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Two Springtime Gems – and a Serious Dog: "Frailty," "Changing Lanes," and "The Sweetest Thing" PDF Print E-mail
Reviews
Written by Mike Schulz   
Tuesday, 16 April 2002 18:00

Bill Paxton in FrailtyFRAILTY

Until it flirts with supernatural looniness in its last reel, Bill Paxton’s directorial debut Frailty is a strong, scary, deeply affecting piece of work – so good, in fact, that it easily ranks, thus far, as 2002’s finest film achievement.

 
Two Stupid Movies Don’t Spell "Trouble": "High Crimes" and "Big Trouble" PDF Print E-mail
Reviews
Written by Mike Schulz   
Tuesday, 09 April 2002 18:00

Morgan Freeman and Ashley Judd in High CrimesHIGH CRIMES

If Hollywood studios absolutely insist on feeding us one piece-of-crap potboiler after another, they could certainly do worse than the trashily entertaining military thriller High Crimes.

 
"Journey into Amazing Caves": The Trouble with IMAX PDF Print E-mail
Feature Stories
Written by Jeff Ignatius   
Tuesday, 09 April 2002 18:00
Journey into Amazing Caves is a perfectly enjoyable IMAX movie, which is another way of saying that the medium triumphs over the work itself. If you’ve never seen an IMAX movie, it’s a novel experience that showcases the multimedia power of large-format cinema.

 
Fincher’s Latest Leaves No Room for "Panic": "Panic Room" and "Death to Smoochy" PDF Print E-mail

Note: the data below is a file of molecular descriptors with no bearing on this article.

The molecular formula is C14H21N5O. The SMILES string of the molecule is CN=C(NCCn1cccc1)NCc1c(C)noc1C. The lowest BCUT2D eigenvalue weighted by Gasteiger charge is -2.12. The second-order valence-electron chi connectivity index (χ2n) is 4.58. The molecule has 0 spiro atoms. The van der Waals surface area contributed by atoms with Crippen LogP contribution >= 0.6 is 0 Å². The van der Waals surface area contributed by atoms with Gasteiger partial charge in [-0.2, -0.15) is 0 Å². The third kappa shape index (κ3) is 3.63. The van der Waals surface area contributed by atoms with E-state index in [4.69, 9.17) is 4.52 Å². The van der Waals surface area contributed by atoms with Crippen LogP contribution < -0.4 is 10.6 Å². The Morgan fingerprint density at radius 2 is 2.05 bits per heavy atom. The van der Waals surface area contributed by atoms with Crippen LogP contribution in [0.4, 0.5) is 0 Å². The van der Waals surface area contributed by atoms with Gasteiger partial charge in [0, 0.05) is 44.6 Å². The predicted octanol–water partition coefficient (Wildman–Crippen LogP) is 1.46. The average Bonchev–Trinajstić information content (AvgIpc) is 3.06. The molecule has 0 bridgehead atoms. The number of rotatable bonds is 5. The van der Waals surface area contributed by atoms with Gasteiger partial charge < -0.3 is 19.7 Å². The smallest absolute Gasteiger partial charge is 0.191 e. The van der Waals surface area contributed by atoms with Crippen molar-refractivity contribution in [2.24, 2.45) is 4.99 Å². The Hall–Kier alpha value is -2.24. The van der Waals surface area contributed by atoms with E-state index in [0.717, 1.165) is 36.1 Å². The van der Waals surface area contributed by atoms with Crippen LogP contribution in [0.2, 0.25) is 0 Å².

Reviews
Written by Mike Schulz   
Tuesday, 02 April 2002 18:00

Kristen Stewart and Jodie Foster in Panic RoomPANIC ROOM

David Fincher can pull off some amazing tricks. Early on in Panic Room, the director’s latest thriller, the camera, initially located in an upstairs bedroom where newly single mom Meg (Jodie Foster) rests, glides away from the bed, through the banister of the staircase, and down the flight of stairs, and then scoots through the kitchen – and, it must be added, over countertops and appliances – until it finally lands on the kitchen doorway, where a shady character is waiting to break in.

 
Thornton and Berry Bring Magic to the "Ball": "Monster's Ball" and 2002 Oscars Postmortem PDF Print E-mail
Reviews
Written by Mike Schulz   
Tuesday, 26 March 2002 18:00

Billy Bob Thornton, Peter Boyle, and Heath Ledger in Monster's BallMONSTER'S BALL

In Marc Forster’s sterling drama Monster’s Ball, Halle Berry portrays Leticia Musgrove, the wife of a convicted murderer (Sean Combs), who takes the graveyard shift of an all-night Georgia café to support herself and her pre-teen son (Coronji Calhoun). One of her repeat customers is corrections officer Hank Grotowski (Billy Bob Thornton), son of an unrepentant racist (Peter Boyle) and father of a damaged, depressed son (Heath Ledger). Through a series of tragedies, Leticia and Hank find spiritual and sexual solace in each other’s company, and Monster’s Ball asks the question that, sadly enough, must still be asked in modern-day America: Can black and white find a middle ground and truly exist in harmony?

 
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